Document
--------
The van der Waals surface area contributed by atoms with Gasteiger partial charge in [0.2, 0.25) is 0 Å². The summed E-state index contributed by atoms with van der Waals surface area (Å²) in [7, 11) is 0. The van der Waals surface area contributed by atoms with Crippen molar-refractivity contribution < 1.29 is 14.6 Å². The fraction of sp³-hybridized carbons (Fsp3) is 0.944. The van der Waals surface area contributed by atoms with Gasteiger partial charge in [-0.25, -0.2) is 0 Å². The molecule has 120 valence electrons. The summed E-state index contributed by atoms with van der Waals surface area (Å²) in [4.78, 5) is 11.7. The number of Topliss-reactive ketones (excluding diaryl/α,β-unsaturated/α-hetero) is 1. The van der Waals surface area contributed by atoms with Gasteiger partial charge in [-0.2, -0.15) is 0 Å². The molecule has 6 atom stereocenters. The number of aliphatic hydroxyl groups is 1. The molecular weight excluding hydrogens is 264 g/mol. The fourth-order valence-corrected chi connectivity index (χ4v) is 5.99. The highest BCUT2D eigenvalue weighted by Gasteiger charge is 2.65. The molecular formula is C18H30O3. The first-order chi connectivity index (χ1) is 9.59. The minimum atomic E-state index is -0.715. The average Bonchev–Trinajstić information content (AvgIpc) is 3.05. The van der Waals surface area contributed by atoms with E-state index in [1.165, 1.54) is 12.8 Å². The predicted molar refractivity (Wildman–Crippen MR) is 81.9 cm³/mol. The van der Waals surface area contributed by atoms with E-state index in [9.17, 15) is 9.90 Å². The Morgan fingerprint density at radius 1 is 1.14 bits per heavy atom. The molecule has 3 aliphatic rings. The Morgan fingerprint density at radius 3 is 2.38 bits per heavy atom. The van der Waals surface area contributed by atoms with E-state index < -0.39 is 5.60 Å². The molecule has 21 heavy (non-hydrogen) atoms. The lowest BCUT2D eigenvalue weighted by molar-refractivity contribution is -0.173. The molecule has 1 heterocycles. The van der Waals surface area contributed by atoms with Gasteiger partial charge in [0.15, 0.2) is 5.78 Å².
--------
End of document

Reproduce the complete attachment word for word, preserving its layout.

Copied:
The van der Waals surface area contributed by atoms with Gasteiger partial charge in [0.2, 0.25) is 0 Å². The summed E-state index contributed by atoms with van der Waals surface area (Å²) in [7, 11) is 0. The van der Waals surface area contributed by atoms with Crippen molar-refractivity contribution < 1.29 is 14.6 Å². The fraction of sp³-hybridized carbons (Fsp3) is 0.944. The van der Waals surface area contributed by atoms with Gasteiger partial charge in [-0.25, -0.2) is 0 Å². The molecule has 120 valence electrons. The summed E-state index contributed by atoms with van der Waals surface area (Å²) in [4.78, 5) is 11.7. The number of Topliss-reactive ketones (excluding diaryl/α,β-unsaturated/α-hetero) is 1. The van der Waals surface area contributed by atoms with Gasteiger partial charge in [-0.2, -0.15) is 0 Å². The molecule has 6 atom stereocenters. The number of aliphatic hydroxyl groups is 1. The molecular weight excluding hydrogens is 264 g/mol. The fourth-order valence-corrected chi connectivity index (χ4v) is 5.99. The highest BCUT2D eigenvalue weighted by Gasteiger charge is 2.65. The molecular formula is C18H30O3. The first-order chi connectivity index (χ1) is 9.59. The minimum atomic E-state index is -0.715. The average Bonchev–Trinajstić information content (AvgIpc) is 3.05. The van der Waals surface area contributed by atoms with E-state index in [1.165, 1.54) is 12.8 Å². The predicted molar refractivity (Wildman–Crippen MR) is 81.9 cm³/mol. The van der Waals surface area contributed by atoms with E-state index in [9.17, 15) is 9.90 Å². The Morgan fingerprint density at radius 1 is 1.14 bits per heavy atom. The molecule has 3 aliphatic rings. The Morgan fingerprint density at radius 3 is 2.38 bits per heavy atom. The van der Waals surface area contributed by atoms with E-state index < -0.39 is 5.60 Å². The molecule has 21 heavy (non-hydrogen) atoms. The lowest BCUT2D eigenvalue weighted by molar-refractivity contribution is -0.173. The molecule has 1 heterocycles. The van der Waals surface area contributed by atoms with Gasteiger partial charge in [0.15, 0.2) is 5.78 Å².